‘Philosophy’ may have been the loudest self-proclaimed soundbite of Louis van Gaal’s ascension to the Old Trafford throne in summer 2014, but it’s results rather than performances or any appreciation of playing style that has kept the Dutchman’s Manchester United career alive.
When LVG has needed it most, the players – who the media contradictorily claim only grow increasingly apathetic towards his autocratic methods – have always delivered for him.
The 1-0 win over North West rivals Liverpool in January came at the end of a run of just two victories in 13 games across all competitions – including elimination from the Champions League at the hands of Wolfsburg – when the abrupt availability of Jose Mourinho had seemingly made Van Gaal’s position untenable.
The 3-2 victory over Arsenal last month was United’s first Premier League outing since that debasing Europa League defeat to FC Midtjylland and suddenly put the Red Devils back in contention for a top four finish.
Likewise, the 1-0 win in the Manchester Derby immediately followed a shock 1-0 defeat to West Brom, elimination from the Europa League courtesy of Liverpool and an underwhelming draw with West Ham in the FA Cup quarter-final – appeasing the fans with some much-needed bragging rights at just the right time.
Regardless of the common narrative, professing him to be out-dated, arrogant and occasionally insufferable, LVG’s players pull him back from the brink just when his feet dangling over the abyss of early retirement. That’s an enormous testament to the respect they have for him.
Similarly, considering how the Red Devils’ performances this season have ranged from abject to abysmal for significant periods, amid a campaign that has produced one crisis after another, the fact United are currently just one point away from a Champions League spot with seven fixtures remaining is an achievement in itself.
With that in mind, the notion that United might decide to honour the final year of Van Gaal’s three-term contract and not replace him with Mourinho in the summer, should the Red Devils finish in the top four, becomes an increasingly plausible one.
Especially considering ‘The Special One’ appears to be doing his best to force their hand via the media. He’s been linked with the Syria job and the Valencia position in recent weeks, whilst some reports have claimed he’ll cost twice as much to appoint in the summer as oppose to before the end of the season.
Perhaps it’s just tabloid chatter, but they must be getting their information from somewhere and if the source is from the Mourinho camp, it strongly suggests United are yet to make their minds up.
But regardless of what LVG has survived this season, regardless of whether United finish in the top four and regardless of how much healthier the squad could look by the time the summer transfer window closes in September, it still feels as if no true good can come from having the Dutchman at the helm for another term.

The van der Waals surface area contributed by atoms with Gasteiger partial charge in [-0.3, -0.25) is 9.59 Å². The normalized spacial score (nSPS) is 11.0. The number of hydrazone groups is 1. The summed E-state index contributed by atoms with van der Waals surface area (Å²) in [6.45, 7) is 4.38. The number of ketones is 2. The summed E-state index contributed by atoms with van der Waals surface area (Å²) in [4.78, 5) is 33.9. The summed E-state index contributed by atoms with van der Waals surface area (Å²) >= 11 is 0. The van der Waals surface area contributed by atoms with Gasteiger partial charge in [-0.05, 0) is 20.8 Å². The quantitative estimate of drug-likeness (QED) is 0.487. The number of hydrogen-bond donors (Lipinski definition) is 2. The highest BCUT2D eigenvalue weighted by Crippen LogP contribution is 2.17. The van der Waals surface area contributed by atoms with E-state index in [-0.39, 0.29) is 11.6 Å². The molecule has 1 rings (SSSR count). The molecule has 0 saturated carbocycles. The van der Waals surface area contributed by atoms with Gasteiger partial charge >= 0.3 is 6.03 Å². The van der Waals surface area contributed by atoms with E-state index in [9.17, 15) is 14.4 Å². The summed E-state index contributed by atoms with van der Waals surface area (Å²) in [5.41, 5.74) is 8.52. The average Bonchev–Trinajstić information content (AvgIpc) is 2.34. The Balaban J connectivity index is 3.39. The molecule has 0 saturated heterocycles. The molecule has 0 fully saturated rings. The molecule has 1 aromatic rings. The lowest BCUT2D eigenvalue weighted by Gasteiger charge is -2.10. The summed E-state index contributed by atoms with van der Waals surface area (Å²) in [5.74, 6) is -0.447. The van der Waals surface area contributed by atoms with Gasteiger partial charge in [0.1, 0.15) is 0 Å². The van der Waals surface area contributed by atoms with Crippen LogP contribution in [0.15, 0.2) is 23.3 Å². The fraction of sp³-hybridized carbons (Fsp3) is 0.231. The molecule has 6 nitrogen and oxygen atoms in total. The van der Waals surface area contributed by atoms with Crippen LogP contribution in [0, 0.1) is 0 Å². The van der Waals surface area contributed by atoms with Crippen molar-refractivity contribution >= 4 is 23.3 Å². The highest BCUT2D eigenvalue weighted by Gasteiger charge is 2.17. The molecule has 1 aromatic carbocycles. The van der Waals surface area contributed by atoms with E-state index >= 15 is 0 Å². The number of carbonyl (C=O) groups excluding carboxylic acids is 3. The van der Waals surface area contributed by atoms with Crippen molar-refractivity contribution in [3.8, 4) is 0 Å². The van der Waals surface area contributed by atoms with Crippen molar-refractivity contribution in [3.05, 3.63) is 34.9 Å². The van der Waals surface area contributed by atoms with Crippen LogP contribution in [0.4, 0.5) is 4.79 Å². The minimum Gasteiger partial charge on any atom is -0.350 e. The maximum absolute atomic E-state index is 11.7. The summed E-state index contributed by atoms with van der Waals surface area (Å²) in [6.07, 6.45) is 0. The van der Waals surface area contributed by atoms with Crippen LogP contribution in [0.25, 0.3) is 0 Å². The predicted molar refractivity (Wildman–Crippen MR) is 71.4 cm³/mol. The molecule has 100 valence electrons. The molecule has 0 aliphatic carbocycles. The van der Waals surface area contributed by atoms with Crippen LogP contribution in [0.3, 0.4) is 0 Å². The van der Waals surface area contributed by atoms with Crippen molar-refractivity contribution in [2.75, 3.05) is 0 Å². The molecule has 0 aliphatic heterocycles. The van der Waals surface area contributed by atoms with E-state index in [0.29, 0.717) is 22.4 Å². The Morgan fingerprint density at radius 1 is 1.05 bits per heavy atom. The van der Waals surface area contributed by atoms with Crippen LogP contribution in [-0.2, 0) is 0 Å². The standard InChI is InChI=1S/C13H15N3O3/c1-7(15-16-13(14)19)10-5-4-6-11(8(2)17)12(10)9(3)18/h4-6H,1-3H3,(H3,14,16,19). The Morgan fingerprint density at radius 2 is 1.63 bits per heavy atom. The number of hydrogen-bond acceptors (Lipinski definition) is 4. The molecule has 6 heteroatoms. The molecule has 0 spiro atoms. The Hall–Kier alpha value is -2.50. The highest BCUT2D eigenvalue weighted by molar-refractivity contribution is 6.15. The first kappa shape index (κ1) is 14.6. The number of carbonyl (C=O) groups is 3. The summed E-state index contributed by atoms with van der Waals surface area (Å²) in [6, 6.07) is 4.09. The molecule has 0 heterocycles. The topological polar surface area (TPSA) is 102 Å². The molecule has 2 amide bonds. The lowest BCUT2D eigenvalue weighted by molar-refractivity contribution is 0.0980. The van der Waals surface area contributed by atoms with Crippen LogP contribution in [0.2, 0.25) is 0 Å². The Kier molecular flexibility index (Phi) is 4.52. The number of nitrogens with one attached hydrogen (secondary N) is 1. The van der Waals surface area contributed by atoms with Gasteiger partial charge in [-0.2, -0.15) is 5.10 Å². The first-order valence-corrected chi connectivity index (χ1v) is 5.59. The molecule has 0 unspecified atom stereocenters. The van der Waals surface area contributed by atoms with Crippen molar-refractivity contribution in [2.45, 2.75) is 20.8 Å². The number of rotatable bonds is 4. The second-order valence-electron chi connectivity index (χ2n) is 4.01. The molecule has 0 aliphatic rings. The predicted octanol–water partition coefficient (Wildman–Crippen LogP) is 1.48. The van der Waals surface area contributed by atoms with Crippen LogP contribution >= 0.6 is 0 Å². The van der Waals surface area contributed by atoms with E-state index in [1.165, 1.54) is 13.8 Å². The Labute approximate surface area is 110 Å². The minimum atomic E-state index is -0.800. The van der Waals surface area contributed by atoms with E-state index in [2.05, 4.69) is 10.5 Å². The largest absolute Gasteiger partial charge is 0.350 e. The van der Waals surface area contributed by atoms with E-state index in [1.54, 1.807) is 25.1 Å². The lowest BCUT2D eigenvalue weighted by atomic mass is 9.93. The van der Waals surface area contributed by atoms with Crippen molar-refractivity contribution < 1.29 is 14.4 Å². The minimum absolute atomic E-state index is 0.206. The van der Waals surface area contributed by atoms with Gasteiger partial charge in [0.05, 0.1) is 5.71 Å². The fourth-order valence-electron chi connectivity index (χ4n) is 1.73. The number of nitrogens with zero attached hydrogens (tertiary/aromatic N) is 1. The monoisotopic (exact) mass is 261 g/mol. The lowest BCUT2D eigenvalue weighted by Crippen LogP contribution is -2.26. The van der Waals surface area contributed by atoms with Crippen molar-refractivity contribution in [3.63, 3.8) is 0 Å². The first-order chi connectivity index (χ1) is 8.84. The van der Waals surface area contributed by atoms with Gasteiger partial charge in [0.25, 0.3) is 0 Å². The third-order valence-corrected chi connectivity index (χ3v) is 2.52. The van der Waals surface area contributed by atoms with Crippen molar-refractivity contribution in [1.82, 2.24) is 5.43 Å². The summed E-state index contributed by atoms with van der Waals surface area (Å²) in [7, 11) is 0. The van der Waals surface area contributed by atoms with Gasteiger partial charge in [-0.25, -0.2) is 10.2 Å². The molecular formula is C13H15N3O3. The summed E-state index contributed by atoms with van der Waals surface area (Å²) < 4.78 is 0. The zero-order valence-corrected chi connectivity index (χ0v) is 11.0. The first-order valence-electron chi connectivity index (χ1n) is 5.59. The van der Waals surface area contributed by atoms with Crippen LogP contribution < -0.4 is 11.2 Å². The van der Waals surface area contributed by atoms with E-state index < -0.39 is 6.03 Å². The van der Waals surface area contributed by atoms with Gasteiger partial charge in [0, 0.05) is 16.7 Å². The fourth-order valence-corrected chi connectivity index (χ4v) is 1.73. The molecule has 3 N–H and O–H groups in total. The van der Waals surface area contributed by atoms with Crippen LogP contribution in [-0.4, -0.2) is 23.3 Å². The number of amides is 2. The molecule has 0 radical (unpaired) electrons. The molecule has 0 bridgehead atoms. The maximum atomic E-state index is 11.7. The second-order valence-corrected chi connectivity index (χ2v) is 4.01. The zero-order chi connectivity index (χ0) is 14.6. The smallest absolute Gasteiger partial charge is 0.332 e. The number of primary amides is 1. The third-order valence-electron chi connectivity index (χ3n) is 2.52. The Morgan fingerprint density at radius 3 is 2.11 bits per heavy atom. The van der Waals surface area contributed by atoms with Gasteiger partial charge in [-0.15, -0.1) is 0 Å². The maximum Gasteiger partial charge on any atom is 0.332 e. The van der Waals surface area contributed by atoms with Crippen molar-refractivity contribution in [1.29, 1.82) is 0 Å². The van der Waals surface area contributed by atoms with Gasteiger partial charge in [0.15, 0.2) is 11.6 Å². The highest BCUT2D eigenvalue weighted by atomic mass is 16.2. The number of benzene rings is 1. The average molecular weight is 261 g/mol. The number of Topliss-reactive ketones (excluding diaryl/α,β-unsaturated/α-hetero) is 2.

His alliance with United is an unholy one, one that has created a division between the supporters and the club’s management from LVG upwards, and after two campaigns of almost oxymoronic stable instability, the Carrington outfit need to start moving in the right direction once again.
Of course, for a club like Manchester United, there is always another season. But the dynamics of the Premier League are rapidly changing; Leicester City’s unanticipated rise to the Premier League’s summit, followed closely by Tottenham Hotspur, is by no means as miraculous as it may seem; and the Red Devils are in danger of being left behind.
Liverpool have a top-class manager in Jurgen Klopp, Chelsea have just appointed another in Antonio Conte, Spurs can establish themselves as top-four regulars if they capitalise on this season correctly and the noisy neighbours are about to be taken over by Pep Guardiola – arguably the greatest gaffer of his generation. Having a night watchman in charge just won’t cut it next season.
Likewise, for all the animosity towards Van Gaal, there is still a legacy for him to leave behind at Old Trafford. Two campaigns of Champions League qualification is a decent if unspectacular contribution to the post-Alex Ferguson era and although it has been a product of circumstance as much as design, LVG has blooded through a number of incredibly promising young talents – Anthony Martial, Marcus Rashford, Paddy McNair and Timothy Fosu-Mensah to name a few.
In a couple of years’ time, United fans may look at LVG’s spell far more fondly as the era in which the shoots of future success first began to sprout. But another season of continued crises, with crucial results sparing the Dutchman from the axe by their hair on his nose, whilst United’s divisional rivals grow stronger will put any legacy in jeopardy.
Regardless of how the season ends – let’s not forget Manchester United could still qualify for the Champions League and lift the FA Cup – it’s time for both parties to part company amicably.